House Republicans could move legislation that would defund Obamacare as a part of a government appropriations bill, GOP members confirmed Friday as they headed out of Washington for a five-week congressional recess.

The majority of House Republicans oppose using a government shutdown as leverage to defund the Affordable Care Act. Republicans unanimously support the defunding or derailment of President Obama's signature health care reforms, but are still in search of a strategy that would garner broad public backing while putting Obama and Senate Democrats on the defensive.

Attaching a defunding provision to some sort of high priority spending bill is one option of many now loosely under consideration. The government would shut down Oct. 1 if lawmakers don't agree on a temporary budget bill, or continuing resolution, that would continue to fund government operations beyond the Sept. 30 end of the fiscal year.

"We're looking at every option, whether it's in an appropriations bill, whether it's in the CR, whether it's in the debt ceiling discussion that's yet to come," Rep. Tom Price, R-Ga., told the Washington Examiner. "We're looking at any opportunity we have to represent the American peoples' concern, and that is that this law is not what they want to be the law of the land."

"There are a number of strategies right now being discussed," said Rep. Mark Meadows, R-N.C., who authored a letter, signed by more than 70 House Republicans, urging support for a continuing resolution that funds the government but not Obamacare.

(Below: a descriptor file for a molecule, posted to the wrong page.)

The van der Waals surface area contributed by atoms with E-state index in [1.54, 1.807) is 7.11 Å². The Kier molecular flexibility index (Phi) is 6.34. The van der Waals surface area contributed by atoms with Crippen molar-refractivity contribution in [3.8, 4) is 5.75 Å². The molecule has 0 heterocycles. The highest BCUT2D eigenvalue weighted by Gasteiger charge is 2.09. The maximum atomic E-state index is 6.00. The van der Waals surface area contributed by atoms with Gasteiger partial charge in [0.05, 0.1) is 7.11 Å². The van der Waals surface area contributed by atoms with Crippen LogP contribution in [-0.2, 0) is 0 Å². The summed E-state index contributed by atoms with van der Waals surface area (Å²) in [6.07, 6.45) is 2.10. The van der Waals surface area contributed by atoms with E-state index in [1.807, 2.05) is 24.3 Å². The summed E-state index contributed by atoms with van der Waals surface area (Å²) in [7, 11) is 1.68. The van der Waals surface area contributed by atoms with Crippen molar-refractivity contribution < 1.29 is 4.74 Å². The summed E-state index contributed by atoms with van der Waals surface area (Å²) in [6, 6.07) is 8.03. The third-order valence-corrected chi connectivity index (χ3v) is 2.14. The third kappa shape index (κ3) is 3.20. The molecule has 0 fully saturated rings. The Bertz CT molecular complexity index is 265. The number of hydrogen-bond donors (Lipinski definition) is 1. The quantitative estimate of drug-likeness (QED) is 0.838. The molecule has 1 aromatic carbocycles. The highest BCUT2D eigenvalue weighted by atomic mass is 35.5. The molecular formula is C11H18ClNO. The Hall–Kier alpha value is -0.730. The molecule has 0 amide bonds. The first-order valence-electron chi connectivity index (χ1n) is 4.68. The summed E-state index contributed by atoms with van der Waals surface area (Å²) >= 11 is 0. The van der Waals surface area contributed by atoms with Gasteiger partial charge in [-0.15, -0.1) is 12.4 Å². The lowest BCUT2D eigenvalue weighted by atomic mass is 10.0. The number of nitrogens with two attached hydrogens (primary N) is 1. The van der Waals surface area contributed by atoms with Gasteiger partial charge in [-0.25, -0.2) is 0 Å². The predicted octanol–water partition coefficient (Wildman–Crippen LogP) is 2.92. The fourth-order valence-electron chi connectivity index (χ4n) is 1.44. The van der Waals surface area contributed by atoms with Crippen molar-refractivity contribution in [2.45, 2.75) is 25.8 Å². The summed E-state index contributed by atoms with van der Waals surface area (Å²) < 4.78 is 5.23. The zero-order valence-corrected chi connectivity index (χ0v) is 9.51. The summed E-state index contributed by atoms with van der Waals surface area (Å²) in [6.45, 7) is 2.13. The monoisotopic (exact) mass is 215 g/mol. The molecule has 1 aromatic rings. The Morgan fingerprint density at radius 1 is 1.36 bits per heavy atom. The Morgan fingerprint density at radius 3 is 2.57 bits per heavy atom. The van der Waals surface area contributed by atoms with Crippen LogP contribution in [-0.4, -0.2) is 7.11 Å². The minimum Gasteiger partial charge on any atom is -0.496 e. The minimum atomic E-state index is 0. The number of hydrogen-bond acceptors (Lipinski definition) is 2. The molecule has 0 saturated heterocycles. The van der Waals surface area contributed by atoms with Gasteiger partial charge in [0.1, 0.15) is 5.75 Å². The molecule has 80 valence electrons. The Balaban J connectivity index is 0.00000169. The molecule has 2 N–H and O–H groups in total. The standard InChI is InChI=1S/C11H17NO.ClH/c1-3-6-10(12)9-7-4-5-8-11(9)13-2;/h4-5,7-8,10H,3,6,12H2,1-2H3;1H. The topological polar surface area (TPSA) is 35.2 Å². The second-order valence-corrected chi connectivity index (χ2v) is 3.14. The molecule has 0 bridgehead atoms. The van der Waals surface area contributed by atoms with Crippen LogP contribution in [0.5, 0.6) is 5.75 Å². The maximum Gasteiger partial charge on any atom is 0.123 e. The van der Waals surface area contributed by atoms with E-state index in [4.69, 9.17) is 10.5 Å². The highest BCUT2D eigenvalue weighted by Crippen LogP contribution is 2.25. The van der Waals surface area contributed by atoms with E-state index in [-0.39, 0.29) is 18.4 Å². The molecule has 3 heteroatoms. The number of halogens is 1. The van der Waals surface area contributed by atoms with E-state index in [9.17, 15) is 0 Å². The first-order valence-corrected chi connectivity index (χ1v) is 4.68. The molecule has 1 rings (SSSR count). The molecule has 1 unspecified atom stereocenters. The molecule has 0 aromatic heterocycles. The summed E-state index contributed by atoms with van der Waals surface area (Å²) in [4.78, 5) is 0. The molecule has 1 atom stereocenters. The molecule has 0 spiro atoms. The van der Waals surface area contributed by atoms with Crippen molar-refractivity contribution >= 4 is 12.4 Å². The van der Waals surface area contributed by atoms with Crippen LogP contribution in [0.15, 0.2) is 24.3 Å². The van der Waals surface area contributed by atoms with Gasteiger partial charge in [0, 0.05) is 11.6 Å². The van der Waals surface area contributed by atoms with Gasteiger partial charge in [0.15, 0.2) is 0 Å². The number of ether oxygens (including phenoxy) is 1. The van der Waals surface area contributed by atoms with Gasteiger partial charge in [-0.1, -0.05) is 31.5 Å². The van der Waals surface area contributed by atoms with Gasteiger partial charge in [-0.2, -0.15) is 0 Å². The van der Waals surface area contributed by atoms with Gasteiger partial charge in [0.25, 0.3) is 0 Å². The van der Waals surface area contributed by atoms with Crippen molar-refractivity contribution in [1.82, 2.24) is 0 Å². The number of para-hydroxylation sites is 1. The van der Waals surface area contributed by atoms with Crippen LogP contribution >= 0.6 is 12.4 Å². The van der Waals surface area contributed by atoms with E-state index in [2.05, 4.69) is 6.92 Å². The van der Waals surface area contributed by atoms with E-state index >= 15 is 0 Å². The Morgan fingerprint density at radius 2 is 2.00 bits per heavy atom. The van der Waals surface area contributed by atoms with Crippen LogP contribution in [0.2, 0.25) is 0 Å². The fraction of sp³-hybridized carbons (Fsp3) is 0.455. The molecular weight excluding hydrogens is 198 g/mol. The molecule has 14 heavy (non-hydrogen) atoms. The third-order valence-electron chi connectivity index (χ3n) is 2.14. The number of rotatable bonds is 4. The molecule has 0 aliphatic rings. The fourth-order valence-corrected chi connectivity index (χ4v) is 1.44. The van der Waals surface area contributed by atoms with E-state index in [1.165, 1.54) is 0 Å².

However, it is unclear if attaching defunding language to an appropriations bill is a workable strategy, given the difficulty Republican leaders have had in rounding up the 218 GOP votes they need to pass spending legislation. Just this week, a transportation and housing bill was pulled from the House floor because it lacked the Republican votes needed to pass.

Meanwhile, even congressional Republicans in favor of using a government shutdown as a negotiating tactic concede that President Obama and Senate Democrats are unlikely to support legislation that strips funding for the Affordable Care Act, even if a standoff with the GOP caused the federal government to shut down. So Republicans are now trying to determine the best political and legislative strategies to block the implementation of Obamacare.

The law remains unpopular with most voters, according to public opinion polls.

"Obviously, defunding Obamacare, making sure it's not implemented, is being talked about — really in a united way across our conference," Meadows said. "The real struggle becomes is, what's the best approach, what's the most prudent approach."